Like or Dislike: Thumb up 10 Thumb down 3

  14. Dean says:

    @Moosebreath: Yep, this really is a case of both sides do it. Strange that those like Doug, who see that all the time, and use it as a shield for Republicans, don’t like it when Democrats use it as a shield for themselves. I wonder what could have changed.

    It is fully expected that members of the political parties will draw up sides in these types of disputes. No surprise there. However, when the paper of record draws up sides, which it clearly has done here, it does support the argument of a biased hypocritical press.

    Like or Dislike: Thumb up 8 Thumb down 3

  15. Dean says:

    Apparently, the New York Times’ editorial writers have “evolved.”

    Like or Dislike: Thumb up 3 Thumb down 2

  16. Moosebreath says:

    Dean,

    No argument that this would be evidence of bias on the part of the NYT. And as wr pointed out, one can find the same example of bias in the other direction on the part of the Wall Street Journal. And even on the part of Doug Mataconis, no matter how much he claims to hate both parties.

    Like or Dislike: Thumb up 5 Thumb down 1

  17. MBunge says:

    @Doug Mataconis: “And the White House yesterday invoked the privilege with respect to an entire class of documents that potentially numbers as many as 11,000″

    But only after an extended period of at least giving the appearance of trying to satisfy the demands of a Congressional committee. The case with Miers was simply a gigantic “Fuck You” to Congress without any attempt at cooperation.

    Mike

    Like or Dislike: Thumb up 8 Thumb down 1

  18. wr says:

    @Dean: ” However, when the paper of record draws up sides, which it clearly has done here, it does support the argument of a biased hypocritical press. ”

    Yes, you are absolutely right, as long as you strip out all context and judge based solely on two short excerpts presented by a partisan. Oh, and ignore the fact that these are editorials, not news coverage, and that therefore are presenting an opinion that is not meant to be objective.

    Yeah, you’ve really nailed that Lame Stream Media, Dean. You should run off and tell Michelle Malkin all about it. Maybe she’ll give you a cookie.

    Like or Dislike: Thumb up 5 Thumb down 1

  19. george says:

    @Dean:

    It is fully expected that members of the political parties will draw up sides in these types of disputes. No surprise there. However, when the paper of record draws up sides, which it clearly has done here, it does support the argument of a biased hypocritical press.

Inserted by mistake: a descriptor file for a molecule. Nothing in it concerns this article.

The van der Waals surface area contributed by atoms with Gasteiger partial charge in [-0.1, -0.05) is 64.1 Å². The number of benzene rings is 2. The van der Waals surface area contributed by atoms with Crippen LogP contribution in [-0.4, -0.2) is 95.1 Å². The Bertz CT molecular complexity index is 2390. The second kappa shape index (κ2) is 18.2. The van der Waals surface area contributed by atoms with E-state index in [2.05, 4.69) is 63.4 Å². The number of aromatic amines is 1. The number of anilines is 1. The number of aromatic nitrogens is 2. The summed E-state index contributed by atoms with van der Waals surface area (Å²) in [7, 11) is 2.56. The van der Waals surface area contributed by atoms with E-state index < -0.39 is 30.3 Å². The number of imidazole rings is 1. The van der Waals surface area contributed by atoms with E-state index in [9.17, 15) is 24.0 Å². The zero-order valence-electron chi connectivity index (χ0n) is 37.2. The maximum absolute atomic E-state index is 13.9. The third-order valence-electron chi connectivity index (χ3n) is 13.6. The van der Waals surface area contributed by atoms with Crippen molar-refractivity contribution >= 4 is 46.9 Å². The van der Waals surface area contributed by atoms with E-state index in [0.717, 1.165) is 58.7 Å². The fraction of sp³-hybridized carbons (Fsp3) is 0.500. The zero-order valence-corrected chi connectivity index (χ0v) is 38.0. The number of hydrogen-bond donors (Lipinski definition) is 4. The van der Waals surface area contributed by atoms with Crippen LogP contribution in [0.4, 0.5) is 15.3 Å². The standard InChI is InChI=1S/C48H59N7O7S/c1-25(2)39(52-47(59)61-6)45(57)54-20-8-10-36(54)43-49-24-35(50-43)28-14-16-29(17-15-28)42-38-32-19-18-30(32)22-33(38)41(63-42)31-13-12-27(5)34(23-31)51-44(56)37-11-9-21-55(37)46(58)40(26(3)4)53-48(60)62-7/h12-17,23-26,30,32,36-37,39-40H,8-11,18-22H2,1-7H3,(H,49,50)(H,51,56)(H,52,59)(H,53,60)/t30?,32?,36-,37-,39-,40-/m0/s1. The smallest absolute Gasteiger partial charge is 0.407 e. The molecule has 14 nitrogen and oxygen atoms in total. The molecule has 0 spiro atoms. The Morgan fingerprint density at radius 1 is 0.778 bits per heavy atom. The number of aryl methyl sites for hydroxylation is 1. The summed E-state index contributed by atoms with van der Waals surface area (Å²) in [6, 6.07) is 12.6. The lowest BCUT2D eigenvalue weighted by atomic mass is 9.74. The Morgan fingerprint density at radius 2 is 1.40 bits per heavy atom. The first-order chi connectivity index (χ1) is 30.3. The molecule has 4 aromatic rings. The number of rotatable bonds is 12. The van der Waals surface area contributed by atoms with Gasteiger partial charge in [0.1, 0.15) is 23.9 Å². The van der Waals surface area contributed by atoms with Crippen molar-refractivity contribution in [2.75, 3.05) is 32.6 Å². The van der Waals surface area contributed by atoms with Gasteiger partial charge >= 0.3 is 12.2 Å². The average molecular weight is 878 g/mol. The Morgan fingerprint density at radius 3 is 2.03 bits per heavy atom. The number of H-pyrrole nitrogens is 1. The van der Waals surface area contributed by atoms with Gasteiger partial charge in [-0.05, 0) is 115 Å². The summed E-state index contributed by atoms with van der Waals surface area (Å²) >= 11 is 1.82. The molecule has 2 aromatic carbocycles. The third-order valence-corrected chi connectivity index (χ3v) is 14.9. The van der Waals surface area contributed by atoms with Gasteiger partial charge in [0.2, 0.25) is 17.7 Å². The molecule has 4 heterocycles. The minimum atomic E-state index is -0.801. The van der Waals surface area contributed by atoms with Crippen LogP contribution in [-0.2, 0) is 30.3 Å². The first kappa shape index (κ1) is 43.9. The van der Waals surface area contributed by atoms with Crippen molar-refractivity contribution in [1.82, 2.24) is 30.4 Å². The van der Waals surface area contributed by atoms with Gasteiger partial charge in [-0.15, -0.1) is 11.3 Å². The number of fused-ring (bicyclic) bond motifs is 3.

Yes, but not just from one side. The GOP press (so to speak) such as Fox does the same thing. The press isn’t a monolith, it’s divided as much as football fans are, and its different entities cheer on different teams. The press is certainly biased, and its biased both ways.

    There’s the left wing press, and the right wing press, and they both pretend to be non-partisan while cheering on their side. It’s really almost exactly like football fans arguing about penalties – hard nosed football vs unnecessary roughing for the same play, depending upon who did it.

    Like or Dislike: Thumb up 2 Thumb down 0

  20. I think that Eric Holder should resign, but these aren´t the same situations. Being incompetent is not as bad as using the US attorneys to railroad political opponents to the prison.

    Like or Dislike: Thumb up 3 Thumb down 0

  21. Dave says:

    There is a world of difference between Harriet Miers outright ignoring a Congressional subpoena and Eric Holder refusing to turn over documents that cover a time period two months after the shooting Congress is trying to investigate, when he’s already turned over 7,000 to 8,000 documents and was actively trying to work out a deal with the committee.

    And as far as media bias goes, I would note that for months now Fox News has been the only major news media site to consistently give the Fast and Furious scandal front page coverage. Take that for what you will.

    Like or Dislike: Thumb up 2 Thumb down 0

  22. Jenos Idanian #13 says:

    @wr: I eagerly await Doug’s follow-up in which he quotes from the dueling WSJ editorials on the subject of executive privelege from the same two time periods.

    Feel free to do it yourself.

    If you are incapable (as is likely), feel free to outsource your homework to Kos/DU/Media Matters. Most of what you say is simply parroting of their talking points.

    Like or Dislike: Thumb up 2 Thumb down 2